Every hardworking person has retirement in mind. You work so hard in your youth with the hope that your later days will be as comfortable as your present or even better.
Over the years, the retirement age has changed. Legally, the average retirement age in most countries is still between 60 and 65 years, but that has not stopped people from retiring at 50 or below. Of course, waiting until you hit the set retirement age in your State gets you 100% of your Social Security benefits and Medicare. The downside is that you spend more time working and less enjoying your retirement.
How Do You Ideally Plan Your Retirement?
Retirement planning needs a lot of thought as you do not want to get off work before you have set aside enough money to sustain your livelihood. Considering that you will no longer have your current annual income, you will need to start planning early enough.
Youth is wasted on the young, and so is money. Tell a 25 year only today that they need to start planning for their retirement and you will be met with an ‘are you insane?’ look. When it comes to retirement planning, no one is too young to start. Actually, if you are over 25, then you made it to the other side. Open a 401k account and start setting aside some income to supplement your Social Security.
One other benefit of 401kk is that your employer kicks in some amount and so your monthly total will be higher. You can also count on compounded interest and tax deferral that will have made a vast difference by the time you are 40.
How Much Do You Need For Retirement?
It is not so surprising that half of the American working force does not know how much they need for retirement. Matter of fact, research by the National Institute on Retirement Security found that your average working household has virtually no retirement savings. The findings were primarily based on 401k account balances and total retirement assets of the participants.
Without knowledge of how much you need to retire, you will not have a basis for saving. The rule of thumb is that you will need 80% of your current annual income during retirement. However, the better thing would be to use a retirement calculator to figure how much you would need to set aside per month. These calculators take into account your preferred retirement age, your actual assets, the accumulated amount in your 401k and IRA’s account, the equity you are going to draw from your home, and the amount that is going to come from social security. Taxes are usually not included. And so your actual income will be less. With this knowledge, you can set a per-month target and start working towards it.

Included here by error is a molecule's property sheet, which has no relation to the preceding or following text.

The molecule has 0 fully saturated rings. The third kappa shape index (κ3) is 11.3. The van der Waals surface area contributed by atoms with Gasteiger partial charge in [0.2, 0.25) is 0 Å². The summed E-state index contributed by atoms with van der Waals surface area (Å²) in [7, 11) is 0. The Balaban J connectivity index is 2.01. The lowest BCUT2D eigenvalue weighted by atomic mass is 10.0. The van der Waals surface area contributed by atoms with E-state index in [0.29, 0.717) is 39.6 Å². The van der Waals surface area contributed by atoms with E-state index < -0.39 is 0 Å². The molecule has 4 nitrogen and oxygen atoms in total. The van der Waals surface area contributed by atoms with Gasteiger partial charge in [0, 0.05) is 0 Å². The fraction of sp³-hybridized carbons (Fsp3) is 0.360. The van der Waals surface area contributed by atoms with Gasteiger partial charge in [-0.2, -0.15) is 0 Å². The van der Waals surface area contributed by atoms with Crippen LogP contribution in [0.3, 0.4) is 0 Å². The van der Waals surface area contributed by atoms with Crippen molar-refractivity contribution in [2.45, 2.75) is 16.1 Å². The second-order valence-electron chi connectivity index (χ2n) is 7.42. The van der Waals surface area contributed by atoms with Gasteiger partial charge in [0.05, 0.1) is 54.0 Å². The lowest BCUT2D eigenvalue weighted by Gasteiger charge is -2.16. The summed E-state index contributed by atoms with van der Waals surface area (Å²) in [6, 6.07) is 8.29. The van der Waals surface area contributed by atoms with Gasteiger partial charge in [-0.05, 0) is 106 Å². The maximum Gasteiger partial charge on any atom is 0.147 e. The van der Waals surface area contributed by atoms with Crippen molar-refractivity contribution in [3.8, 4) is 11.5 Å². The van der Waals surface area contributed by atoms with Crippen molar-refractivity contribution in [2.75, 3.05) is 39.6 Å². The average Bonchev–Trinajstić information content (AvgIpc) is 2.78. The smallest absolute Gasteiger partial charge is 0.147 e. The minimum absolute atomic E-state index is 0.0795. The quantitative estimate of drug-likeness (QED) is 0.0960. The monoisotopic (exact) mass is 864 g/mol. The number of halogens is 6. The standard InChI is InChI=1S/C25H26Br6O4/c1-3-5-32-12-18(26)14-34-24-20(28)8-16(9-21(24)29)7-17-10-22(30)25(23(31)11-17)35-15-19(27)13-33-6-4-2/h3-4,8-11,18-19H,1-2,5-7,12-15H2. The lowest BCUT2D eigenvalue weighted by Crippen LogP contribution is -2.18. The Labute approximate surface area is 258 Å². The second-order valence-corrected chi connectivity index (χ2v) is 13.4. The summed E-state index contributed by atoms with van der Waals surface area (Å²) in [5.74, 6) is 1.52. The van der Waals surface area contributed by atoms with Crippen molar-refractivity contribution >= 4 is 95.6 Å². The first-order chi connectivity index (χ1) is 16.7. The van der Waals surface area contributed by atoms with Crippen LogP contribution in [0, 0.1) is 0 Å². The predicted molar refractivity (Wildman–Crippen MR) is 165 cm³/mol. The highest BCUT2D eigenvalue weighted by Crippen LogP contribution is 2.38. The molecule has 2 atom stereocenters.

Step Up The Care Package
We all know that age brings disease and general weakness of the body. Unless you are Ernestine Shepherd, your body will need more money for healthcare than it will for food. It would be wise to revamp the healthcare kitty so that you are catered for even when you exhaust the State-covered medical benefit. In the event that you will need personal care (which most people do after 90), your family will not struggle to raise funds.
Whatever you do, do not touch your retirement kitty. Not even on a rainy day. Also, take note of the changing inflation rates and update your retirement planning accordingly.
How To Sustain Your Retirement
The first years of retirement are going to be spent making up for all the hours of hard work. Retirees are stocked at the idea of having time on their hands that they spend most of it traveling, meeting other retirees, and eating out. Certainly, you will spend much of your money at this stage, which is allowed since you have the energy for it, but you should be keen not to overdo it.
Do not be tempted to spend more that you had planned. If you can, take some time to decide how much you will spend during the first, say, five years. Plan your trips well in advance so that you can benefit from early-bird bids, and choose your accommodation wisely.
Sweat The Small Stuff
The economy will not remain the same, and so it is ideal that you factor in inflation and taxes even as you inch closer to retirement. As you spend, think the 4% rule. You do not want to outlive your retirement kitty, and as such, it helps to be conscious of each withdrawal that you make against your portfolio. You should have your financier work out a withdrawal limit to minimize chances of spending more that your plan can sustain.
You Have Done The Work! Now Enjoy Your Retirement
You have done well and saved for the eventualities, and now it is time to live your retired life. Since you have put a good amount aside, and you aware of how much you should spend per year to live the rest of your time comfortably, you can now kick back and enjoy a little.
Travel World Over
If you have always wished to travel, but you haven’t had the time from your busy schedule, you can now explore the world. I would not mind gazing at the stars in the sandy beaches of Jamaica by night and kite surfing during the day if my health allowed it. A cruise to the Caribbean would not only be good for your health, but also for your pocket with all the duty-free shopping. Surprisingly, these Caribbean cruises are not too out of reach. A 2-night Caribbean cruise departing from Fort Lauderdale, Florida, could cost the two of you about $600!
An active body harbors an active mind and keeps diseases at bay. At this point in your life, joining a club not only benefits your body, but it also helps you meet other people to revamp your social life.
Mentor the Younglings
They could benefit from doing the things you did in your youth to get you the life you have at retirement. When you meet them at the health club, you could help them get started on retirement planning.